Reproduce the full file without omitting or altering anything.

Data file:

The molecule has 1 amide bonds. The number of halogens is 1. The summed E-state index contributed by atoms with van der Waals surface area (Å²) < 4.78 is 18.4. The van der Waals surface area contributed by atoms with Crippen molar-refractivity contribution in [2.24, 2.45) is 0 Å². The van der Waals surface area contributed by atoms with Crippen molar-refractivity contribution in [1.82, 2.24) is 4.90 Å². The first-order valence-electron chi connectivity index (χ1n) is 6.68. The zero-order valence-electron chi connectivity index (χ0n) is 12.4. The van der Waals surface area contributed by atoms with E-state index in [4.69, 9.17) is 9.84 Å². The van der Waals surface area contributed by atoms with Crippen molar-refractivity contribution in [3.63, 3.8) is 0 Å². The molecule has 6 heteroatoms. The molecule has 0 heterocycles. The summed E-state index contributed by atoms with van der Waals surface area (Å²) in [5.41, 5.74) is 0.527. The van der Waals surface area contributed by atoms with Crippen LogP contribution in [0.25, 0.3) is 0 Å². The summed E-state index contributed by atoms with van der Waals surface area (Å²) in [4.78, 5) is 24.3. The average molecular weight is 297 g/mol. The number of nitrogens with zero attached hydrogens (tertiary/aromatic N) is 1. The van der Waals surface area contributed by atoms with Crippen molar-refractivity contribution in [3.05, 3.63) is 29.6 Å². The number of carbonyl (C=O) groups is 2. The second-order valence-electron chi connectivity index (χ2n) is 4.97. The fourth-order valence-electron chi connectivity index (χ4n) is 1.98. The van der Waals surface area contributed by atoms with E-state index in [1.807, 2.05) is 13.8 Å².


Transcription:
The molecule has 1 amide bonds. The number of halogens is 1. The summed E-state index contributed by atoms with van der Waals surface area (Å²) < 4.78 is 18.4. The van der Waals surface area contributed by atoms with Crippen molar-refractivity contribution in [2.24, 2.45) is 0 Å². The van der Waals surface area contributed by atoms with Crippen molar-refractivity contribution in [1.82, 2.24) is 4.90 Å². The first-order valence-electron chi connectivity index (χ1n) is 6.68. The zero-order valence-electron chi connectivity index (χ0n) is 12.4. The van der Waals surface area contributed by atoms with E-state index in [4.69, 9.17) is 9.84 Å². The van der Waals surface area contributed by atoms with Crippen molar-refractivity contribution in [3.63, 3.8) is 0 Å². The molecule has 6 heteroatoms. The molecule has 0 heterocycles. The summed E-state index contributed by atoms with van der Waals surface area (Å²) in [5.41, 5.74) is 0.527. The van der Waals surface area contributed by atoms with Crippen LogP contribution in [0.25, 0.3) is 0 Å². The summed E-state index contributed by atoms with van der Waals surface area (Å²) in [4.78, 5) is 24.3. The average molecular weight is 297 g/mol. The number of nitrogens with zero attached hydrogens (tertiary/aromatic N) is 1. The van der Waals surface area contributed by atoms with Crippen molar-refractivity contribution in [3.05, 3.63) is 29.6 Å². The number of carbonyl (C=O) groups is 2. The second-order valence-electron chi connectivity index (χ2n) is 4.97. The fourth-order valence-electron chi connectivity index (χ4n) is 1.98. The van der Waals surface area contributed by atoms with E-state index in [1.807, 2.05) is 13.8 Å².